Governor departed from normal background check procedure for Cannabis director, audit finds

Governor departed from normal background check procedure for Cannabis director, audit finds

Thursday’s audit report focused on the governor’s office’s failure to learn of Erin DuPree’s financial issues.

A report from Minnesota’s Legislative Auditor released Thursday found Gov. Tim Walz departed from normal background check procedures when picking the head of a new state cannabis office.

In September, the governor’s office announced it had selected Erin DuPree, owner of an Apple Valley cannabis business, to head the Office of Cannabis Management, an agency tasked with regulating newly legal recreational marijuana in Minnesota.

She would have been tasked with building and running an agency that would regulate Minnesota’s legal marijuana marketplace when the state starts allowing businesses to sell, likely next year.

But DuPree ended up not taking the job after it emerged she had tax liens and that her business carried products that were illegal in Minnesota because they had too much THC — the psychoactive part of cannabis.

Minnesota legalized “low-dose” edible cannabis products in 2022, placing limits on THC levels. Minnesota Public Radio reported her business advertised products that exceeded the limits, though DuPree said she removed them from inventory after learning they didn’t comply with the law.

Thursday’s audit report focused on the failure of the governor’s office to learn of DuPree’s financial issues, which are standard in any background investigation for the head of an executive agency. Those issues included tax liens and outstanding court judgments.

“Three differences from the Standard Operating Procedure, in particular — all related to the background check — contributed to Governor Walz appointing Ms. DuPree as Director of the Office of Cannabis Management without having full and complete information,” wrote Legislative Auditor Julie Randall.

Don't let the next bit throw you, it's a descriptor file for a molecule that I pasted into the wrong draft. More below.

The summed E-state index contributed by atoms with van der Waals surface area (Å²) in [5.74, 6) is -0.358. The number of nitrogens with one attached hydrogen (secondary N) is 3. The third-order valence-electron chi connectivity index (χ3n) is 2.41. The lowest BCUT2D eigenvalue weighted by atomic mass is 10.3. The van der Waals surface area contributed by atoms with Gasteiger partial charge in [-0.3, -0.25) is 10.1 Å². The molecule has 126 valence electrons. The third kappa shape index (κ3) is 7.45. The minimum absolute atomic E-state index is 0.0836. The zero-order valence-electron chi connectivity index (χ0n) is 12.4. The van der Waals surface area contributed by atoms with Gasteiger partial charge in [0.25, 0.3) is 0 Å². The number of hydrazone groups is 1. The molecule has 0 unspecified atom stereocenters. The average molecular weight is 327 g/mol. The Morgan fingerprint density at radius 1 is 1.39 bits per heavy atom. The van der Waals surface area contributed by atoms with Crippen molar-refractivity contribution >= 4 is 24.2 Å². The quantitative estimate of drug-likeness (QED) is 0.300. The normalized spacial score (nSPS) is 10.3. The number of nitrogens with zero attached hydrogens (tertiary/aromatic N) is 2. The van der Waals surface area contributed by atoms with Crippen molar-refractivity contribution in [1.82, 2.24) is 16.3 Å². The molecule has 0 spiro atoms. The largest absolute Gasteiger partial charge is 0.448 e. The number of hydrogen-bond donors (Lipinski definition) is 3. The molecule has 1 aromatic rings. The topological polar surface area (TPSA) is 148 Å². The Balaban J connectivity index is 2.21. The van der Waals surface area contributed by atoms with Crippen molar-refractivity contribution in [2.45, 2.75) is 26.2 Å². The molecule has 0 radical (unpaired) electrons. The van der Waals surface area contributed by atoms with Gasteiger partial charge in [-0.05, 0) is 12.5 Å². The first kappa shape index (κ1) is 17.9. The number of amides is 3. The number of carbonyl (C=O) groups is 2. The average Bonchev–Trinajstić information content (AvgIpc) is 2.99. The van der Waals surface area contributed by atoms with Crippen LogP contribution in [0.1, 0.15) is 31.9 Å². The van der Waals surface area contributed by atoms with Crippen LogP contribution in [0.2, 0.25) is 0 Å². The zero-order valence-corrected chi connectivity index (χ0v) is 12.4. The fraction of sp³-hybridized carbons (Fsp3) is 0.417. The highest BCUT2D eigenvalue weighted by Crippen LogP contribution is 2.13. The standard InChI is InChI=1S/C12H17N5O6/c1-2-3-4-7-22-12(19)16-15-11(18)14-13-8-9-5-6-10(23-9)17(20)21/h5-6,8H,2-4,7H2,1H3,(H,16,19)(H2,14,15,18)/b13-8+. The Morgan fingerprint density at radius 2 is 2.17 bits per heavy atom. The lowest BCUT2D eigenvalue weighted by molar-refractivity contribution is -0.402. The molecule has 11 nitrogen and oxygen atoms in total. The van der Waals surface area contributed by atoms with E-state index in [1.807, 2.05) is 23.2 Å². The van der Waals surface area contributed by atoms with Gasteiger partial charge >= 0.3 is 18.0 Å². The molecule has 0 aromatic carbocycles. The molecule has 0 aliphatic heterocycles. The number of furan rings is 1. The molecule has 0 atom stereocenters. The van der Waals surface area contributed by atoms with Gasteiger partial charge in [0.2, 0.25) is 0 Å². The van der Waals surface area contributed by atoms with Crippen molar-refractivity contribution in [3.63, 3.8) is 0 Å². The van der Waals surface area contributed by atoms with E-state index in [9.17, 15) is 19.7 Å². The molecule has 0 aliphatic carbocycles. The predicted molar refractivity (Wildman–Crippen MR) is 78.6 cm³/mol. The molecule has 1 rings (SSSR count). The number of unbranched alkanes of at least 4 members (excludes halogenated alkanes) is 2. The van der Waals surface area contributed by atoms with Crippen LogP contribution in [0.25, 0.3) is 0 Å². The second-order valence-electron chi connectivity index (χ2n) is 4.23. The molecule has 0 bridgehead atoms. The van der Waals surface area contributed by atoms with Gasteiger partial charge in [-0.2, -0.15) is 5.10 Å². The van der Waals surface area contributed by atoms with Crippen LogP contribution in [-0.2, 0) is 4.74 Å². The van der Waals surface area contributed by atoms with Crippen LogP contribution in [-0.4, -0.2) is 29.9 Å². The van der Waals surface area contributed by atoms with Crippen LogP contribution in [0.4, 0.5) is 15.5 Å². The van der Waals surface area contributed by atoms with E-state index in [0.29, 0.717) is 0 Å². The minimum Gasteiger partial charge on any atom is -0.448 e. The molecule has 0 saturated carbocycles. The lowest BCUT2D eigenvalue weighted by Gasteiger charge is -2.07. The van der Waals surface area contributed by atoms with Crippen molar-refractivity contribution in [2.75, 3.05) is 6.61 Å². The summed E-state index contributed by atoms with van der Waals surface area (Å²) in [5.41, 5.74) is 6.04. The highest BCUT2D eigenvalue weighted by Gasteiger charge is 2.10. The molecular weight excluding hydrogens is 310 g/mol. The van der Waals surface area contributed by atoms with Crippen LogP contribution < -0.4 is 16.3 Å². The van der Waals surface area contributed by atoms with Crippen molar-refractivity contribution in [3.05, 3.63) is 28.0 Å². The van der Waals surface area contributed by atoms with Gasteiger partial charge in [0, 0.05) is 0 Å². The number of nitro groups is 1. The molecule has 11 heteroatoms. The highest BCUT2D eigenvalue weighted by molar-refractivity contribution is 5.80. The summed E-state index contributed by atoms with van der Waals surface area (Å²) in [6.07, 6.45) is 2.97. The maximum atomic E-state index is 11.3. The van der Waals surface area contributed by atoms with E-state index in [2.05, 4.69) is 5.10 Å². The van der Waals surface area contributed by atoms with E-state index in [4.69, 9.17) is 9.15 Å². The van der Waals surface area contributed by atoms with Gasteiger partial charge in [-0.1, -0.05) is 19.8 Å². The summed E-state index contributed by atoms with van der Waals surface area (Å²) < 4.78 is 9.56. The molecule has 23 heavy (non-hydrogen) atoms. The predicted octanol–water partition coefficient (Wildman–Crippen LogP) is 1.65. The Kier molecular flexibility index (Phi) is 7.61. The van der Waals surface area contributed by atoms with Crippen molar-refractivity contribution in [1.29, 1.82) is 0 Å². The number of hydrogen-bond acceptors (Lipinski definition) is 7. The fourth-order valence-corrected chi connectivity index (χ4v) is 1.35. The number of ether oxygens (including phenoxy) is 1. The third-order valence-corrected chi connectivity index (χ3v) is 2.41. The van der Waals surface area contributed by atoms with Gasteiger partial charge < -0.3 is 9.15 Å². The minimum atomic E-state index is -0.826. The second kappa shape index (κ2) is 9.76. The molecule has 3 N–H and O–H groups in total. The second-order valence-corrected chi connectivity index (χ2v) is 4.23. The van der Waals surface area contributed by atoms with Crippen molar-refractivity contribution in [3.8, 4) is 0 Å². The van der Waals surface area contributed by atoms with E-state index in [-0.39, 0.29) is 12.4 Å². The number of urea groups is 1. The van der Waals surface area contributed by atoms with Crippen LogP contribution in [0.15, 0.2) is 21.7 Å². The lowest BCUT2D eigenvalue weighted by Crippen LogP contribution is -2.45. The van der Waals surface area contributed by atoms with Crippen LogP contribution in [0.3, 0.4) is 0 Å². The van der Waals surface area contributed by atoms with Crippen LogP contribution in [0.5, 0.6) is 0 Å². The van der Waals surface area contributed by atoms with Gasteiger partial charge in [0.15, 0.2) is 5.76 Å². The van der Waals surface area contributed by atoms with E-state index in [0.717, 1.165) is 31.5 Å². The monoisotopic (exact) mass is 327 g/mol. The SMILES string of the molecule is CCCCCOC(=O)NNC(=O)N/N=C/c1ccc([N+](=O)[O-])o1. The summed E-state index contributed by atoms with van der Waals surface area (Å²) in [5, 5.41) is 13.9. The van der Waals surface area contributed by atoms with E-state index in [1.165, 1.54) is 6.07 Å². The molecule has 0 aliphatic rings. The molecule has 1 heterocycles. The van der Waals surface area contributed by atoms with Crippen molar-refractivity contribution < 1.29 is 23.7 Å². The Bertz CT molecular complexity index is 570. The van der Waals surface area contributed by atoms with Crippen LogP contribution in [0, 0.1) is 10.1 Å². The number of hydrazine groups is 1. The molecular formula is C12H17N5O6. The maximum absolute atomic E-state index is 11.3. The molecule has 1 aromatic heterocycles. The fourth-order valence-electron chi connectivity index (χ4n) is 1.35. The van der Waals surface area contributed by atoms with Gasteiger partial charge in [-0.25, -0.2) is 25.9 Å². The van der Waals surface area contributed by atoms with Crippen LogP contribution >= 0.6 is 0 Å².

Erin DuPree, owner of Loonacy, a hemp product store in Apple Valley, in her store on Thursday, July 27, 2023. Gov. Tim Walz named DuPree as the first executive director of the Office of Cannabis Management on Sept. 21, 2023. (John Autey / Pioneer Press)

The governor asked the Bureau of Criminal Apprehension to investigate DuPree’s background, but the agency didn’t loop in the Alcohol and Gambling Enforcement Division, which typically is involved, the report said.

Additionally, the governor’s office assumed the BCA would check with the Department of Revenue, and did not ask both departments to investigate. The auditor said standard procedure calls for the governor to send materials on a candidate directly to the Department of Revenue.

Finally, the BCA did its financial background checks with information and systems separate from the revenue department, so the agency never reviewed revenue department information, which likely would have included the liens.

The audit also found the governor’s office relied on summary background reports rather than full information — though this was similar to past practice. Staff in the governor’s office didn’t review the complete report until Oct. 4, after DuPree had withdrawn from the job and two days after her planned start date. A closer review of the complete report would have shown the BCA did not review the revenue department information, the audit said.

The governor appoints more than 300 people a year to head state agencies and made more than 700 appointments in 2023. Most of those are noncontroversial, though jobs like director of the state’s new cannabis management office, are “especially sensitive and subject to additional scrutiny,” Randall wrote.

While the report found issues with the background check, the auditor considers the matter closed. The audit was requested by an unnamed legislator. Randall made recommendations for improvement in future backgrounding.

In a written response to the audit attached to the report, the governor’s office said it had opted to conduct a more rigorous process than standard background checks.

Mary Fee, general counsel for the governor’s office, said the office was “unaware it lacked full information” and there were issues with the BCA’s review.

“We appreciate and value the thorough and professional review conducted by the OLA and believe that our processes could always improve,” Fee said.

Months after DuPree’s withdrawal, Walz continues to search for a person to head the new state cannabis management office.

Soon after the release of the Legislative Auditor’s report, the governor’s office said it plans to expand its search for a new director. Walz asked Minnesota Management and Budget to use a dedicated recruiter to do a national search for a new director.

In the meantime, the governor named Charlene Briner, a consultant working to implement Minnesota’s new legal cannabis law, as the office’s interim director.

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Region: Minnesota

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